The $622 billion tax-extender package and the $1.1 trillion must-pass end-of-the-year spending measure expected to pass both chambers by Friday would delay major provisions of the Affordable Care Act.
The Cadillac tax, which has seen push back from both parties and unions, was intended to generate $87 billion over the course of 10 years to expand government healthcare by placing a 40 percent non-deductible excise tax on premium health plans. Under the new spending bill, this tax would see a two-year delay. Senate Finance Committee Chairman Orrin Hatch said the Cadillac tax is really a “middle class tax hike disguised as a tax hit on the rich.”
In an estimate released Wednesday by the Congressional Budget Office, the nonpartisan scorekeeper said the change would cost around $20 billion.
House Speaker Paul Ryan applauded a provision in the spending bill for preventing a taxpayer bailout for Obamacare’s risk corridors program, a policy rider touted by Florida Sen. Marco Rubio.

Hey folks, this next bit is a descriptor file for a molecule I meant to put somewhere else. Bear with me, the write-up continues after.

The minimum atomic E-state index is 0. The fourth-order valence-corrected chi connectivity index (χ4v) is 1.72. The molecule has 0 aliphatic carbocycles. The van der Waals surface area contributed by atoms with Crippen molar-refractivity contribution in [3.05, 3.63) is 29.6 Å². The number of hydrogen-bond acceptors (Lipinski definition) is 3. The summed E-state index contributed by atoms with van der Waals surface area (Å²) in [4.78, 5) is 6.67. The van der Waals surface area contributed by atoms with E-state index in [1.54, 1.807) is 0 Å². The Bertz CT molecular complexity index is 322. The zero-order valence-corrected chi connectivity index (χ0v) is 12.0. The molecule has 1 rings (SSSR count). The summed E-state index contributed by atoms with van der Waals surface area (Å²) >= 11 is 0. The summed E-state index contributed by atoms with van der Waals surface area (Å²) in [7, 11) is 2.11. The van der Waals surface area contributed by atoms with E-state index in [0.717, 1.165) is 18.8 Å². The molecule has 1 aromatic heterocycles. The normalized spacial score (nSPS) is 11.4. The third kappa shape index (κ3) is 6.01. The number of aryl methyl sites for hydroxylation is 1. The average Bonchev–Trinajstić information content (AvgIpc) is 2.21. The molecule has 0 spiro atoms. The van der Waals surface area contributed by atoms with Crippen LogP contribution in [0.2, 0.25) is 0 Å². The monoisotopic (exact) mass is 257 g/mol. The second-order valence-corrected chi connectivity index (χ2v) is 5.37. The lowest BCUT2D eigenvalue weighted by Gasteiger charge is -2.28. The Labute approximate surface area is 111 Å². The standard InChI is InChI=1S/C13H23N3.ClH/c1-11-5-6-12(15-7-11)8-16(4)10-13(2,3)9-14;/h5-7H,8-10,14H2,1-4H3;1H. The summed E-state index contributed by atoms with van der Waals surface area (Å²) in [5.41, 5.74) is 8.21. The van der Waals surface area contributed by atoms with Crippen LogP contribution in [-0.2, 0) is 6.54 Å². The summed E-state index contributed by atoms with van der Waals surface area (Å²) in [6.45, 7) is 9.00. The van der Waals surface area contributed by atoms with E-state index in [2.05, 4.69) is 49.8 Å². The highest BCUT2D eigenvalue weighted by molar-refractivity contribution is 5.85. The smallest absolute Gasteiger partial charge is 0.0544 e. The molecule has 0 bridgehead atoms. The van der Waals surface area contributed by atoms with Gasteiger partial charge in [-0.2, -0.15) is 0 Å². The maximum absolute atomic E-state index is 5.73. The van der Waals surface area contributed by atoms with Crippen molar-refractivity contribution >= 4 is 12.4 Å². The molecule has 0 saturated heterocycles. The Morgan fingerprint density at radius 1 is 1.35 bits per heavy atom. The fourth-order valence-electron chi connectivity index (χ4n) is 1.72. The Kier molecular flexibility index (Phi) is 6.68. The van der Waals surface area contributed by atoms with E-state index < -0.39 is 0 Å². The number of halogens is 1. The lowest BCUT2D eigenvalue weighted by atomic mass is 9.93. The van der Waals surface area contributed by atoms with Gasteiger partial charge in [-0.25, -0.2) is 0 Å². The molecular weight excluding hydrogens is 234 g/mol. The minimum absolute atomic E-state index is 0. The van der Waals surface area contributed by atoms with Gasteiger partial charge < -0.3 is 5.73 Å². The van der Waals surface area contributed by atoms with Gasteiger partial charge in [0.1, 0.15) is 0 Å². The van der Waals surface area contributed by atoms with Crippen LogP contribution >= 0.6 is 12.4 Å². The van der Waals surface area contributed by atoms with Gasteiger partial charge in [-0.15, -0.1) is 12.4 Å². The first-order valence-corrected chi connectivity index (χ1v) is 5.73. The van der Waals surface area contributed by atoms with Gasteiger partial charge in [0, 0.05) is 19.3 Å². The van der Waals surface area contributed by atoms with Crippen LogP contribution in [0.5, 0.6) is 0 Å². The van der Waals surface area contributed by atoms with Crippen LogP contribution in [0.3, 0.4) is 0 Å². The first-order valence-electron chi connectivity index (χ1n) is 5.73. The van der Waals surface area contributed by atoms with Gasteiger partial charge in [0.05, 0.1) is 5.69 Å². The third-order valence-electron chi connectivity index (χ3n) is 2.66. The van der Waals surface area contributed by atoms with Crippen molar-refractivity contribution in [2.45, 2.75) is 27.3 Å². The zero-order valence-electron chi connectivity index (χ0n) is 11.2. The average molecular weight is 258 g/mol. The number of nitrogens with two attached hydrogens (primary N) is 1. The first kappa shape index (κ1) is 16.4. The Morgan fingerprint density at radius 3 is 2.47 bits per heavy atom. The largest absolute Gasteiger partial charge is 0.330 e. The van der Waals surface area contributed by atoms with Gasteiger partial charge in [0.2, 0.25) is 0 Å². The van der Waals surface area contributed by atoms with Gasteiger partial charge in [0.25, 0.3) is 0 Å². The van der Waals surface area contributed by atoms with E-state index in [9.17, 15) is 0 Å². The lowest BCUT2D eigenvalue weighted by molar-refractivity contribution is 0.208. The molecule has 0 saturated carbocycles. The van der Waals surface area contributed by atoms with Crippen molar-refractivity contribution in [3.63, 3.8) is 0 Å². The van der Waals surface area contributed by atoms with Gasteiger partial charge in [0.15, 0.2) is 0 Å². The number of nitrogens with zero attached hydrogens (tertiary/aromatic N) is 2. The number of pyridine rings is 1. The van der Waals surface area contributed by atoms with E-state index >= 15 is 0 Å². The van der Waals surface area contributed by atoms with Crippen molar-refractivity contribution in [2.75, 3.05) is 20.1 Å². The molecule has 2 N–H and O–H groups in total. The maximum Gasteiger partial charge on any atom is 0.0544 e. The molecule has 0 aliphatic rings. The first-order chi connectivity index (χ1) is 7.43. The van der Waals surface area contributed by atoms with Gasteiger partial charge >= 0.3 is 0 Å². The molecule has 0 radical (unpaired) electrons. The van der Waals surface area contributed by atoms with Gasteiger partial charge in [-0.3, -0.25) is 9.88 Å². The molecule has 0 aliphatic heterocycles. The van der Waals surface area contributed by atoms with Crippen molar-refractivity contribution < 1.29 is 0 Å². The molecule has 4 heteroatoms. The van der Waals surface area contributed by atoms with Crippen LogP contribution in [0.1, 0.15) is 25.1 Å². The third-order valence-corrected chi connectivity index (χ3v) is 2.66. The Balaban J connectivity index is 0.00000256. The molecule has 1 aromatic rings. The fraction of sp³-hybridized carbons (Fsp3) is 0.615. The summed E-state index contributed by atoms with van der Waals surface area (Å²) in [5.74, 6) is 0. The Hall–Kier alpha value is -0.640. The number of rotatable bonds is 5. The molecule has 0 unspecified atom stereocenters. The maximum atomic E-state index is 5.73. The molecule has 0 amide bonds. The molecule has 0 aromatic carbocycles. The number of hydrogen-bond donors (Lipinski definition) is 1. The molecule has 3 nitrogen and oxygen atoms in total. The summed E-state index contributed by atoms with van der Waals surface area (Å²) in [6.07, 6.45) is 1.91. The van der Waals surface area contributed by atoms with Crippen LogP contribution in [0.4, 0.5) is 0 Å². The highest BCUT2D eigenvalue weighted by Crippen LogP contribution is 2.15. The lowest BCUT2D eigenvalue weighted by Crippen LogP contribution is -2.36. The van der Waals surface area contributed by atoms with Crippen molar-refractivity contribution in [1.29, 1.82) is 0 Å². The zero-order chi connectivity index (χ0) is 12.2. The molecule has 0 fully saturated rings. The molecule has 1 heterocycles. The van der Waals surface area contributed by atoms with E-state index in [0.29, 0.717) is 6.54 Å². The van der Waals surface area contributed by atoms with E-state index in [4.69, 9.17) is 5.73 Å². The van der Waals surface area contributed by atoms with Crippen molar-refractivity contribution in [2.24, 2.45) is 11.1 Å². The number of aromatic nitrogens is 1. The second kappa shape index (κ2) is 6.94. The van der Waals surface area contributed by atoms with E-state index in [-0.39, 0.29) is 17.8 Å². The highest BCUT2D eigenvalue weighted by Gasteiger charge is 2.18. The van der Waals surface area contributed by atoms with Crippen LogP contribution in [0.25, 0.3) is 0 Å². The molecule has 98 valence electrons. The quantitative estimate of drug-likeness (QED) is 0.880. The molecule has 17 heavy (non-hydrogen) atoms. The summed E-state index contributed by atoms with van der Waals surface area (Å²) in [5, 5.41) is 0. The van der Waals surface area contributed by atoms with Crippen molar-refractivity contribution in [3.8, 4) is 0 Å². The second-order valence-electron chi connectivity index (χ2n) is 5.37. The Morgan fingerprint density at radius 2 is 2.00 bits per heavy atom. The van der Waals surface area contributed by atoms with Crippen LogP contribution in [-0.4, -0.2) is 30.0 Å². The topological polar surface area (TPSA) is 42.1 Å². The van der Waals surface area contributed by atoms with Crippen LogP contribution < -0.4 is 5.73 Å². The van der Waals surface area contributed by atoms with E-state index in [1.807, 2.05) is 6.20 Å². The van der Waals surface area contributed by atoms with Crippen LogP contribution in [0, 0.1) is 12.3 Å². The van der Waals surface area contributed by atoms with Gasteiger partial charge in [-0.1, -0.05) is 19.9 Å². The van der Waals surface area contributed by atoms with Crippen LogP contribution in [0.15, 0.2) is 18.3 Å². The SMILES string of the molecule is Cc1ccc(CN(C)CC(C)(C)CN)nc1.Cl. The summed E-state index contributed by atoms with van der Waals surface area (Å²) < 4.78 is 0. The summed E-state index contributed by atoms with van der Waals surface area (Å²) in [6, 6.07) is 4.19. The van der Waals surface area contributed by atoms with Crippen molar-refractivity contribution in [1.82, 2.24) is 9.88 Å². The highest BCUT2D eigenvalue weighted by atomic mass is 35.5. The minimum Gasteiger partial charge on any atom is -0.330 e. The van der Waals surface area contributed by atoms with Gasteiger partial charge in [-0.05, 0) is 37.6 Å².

“If the only way Obamacare can continue is for taxpayers to bail out health insurers that lose money because of it, that’s as good an indication as any that the whole law should be repealed and replaced,” the presidential hopeful wrote in a letter to top members of the Senate in late-November. “It is our responsibility to completely shield the U.S. taxpayer from a deal in the Omnibus that might reimburse health insurers retroactively for these losses or any other future losses.”
The tax-extender package, which was passed in the House Thursday, would also deliver a revenue blow to the ACA by delaying the 2.3 percent medical device excise tax implemented in 2013 under Obamacare for two years.
“For years now, we’ve seen support grow on both sides of the aisle for repealing this horrendously misguided tax,” Hatch said during a floor speech Thursday. “It has been a top priority of mine since the day Obamacare was signed into law.:
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